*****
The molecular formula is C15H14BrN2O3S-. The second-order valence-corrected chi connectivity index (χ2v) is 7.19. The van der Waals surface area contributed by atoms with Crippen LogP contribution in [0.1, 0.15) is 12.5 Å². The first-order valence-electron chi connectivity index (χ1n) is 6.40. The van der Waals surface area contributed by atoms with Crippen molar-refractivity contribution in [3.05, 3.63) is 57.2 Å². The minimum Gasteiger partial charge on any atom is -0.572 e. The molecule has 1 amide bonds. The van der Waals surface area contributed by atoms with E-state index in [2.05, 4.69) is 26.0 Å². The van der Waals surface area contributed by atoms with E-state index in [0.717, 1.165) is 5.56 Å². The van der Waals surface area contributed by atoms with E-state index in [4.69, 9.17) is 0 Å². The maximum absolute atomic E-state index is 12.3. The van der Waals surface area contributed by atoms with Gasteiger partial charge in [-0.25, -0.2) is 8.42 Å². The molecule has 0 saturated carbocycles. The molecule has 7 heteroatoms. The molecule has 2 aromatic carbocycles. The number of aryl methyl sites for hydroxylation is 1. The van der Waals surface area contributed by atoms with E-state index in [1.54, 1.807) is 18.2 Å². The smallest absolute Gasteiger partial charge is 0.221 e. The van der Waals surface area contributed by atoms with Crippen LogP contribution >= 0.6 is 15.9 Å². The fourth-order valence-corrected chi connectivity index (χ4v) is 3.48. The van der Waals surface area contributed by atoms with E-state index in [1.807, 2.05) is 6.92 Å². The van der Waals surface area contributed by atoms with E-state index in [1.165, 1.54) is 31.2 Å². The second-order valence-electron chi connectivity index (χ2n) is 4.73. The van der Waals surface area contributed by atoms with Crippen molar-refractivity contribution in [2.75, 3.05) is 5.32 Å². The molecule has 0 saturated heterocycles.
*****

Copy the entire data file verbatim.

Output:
The molecular formula is C15H14BrN2O3S-. The second-order valence-corrected chi connectivity index (χ2v) is 7.19. The van der Waals surface area contributed by atoms with Crippen LogP contribution in [0.1, 0.15) is 12.5 Å². The first-order valence-electron chi connectivity index (χ1n) is 6.40. The van der Waals surface area contributed by atoms with Crippen molar-refractivity contribution in [3.05, 3.63) is 57.2 Å². The minimum Gasteiger partial charge on any atom is -0.572 e. The molecule has 1 amide bonds. The van der Waals surface area contributed by atoms with E-state index in [2.05, 4.69) is 26.0 Å². The van der Waals surface area contributed by atoms with E-state index in [0.717, 1.165) is 5.56 Å². The van der Waals surface area contributed by atoms with E-state index in [4.69, 9.17) is 0 Å². The maximum absolute atomic E-state index is 12.3. The van der Waals surface area contributed by atoms with Gasteiger partial charge in [-0.25, -0.2) is 8.42 Å². The molecule has 0 saturated carbocycles. The molecule has 7 heteroatoms. The molecule has 2 aromatic carbocycles. The number of aryl methyl sites for hydroxylation is 1. The van der Waals surface area contributed by atoms with E-state index in [1.54, 1.807) is 18.2 Å². The smallest absolute Gasteiger partial charge is 0.221 e. The van der Waals surface area contributed by atoms with Crippen LogP contribution >= 0.6 is 15.9 Å². The fourth-order valence-corrected chi connectivity index (χ4v) is 3.48. The van der Waals surface area contributed by atoms with E-state index in [1.807, 2.05) is 6.92 Å². The van der Waals surface area contributed by atoms with E-state index in [1.165, 1.54) is 31.2 Å². The second-order valence-electron chi connectivity index (χ2n) is 4.73. The van der Waals surface area contributed by atoms with Crippen molar-refractivity contribution in [2.75, 3.05) is 5.32 Å². The molecule has 0 saturated heterocycles.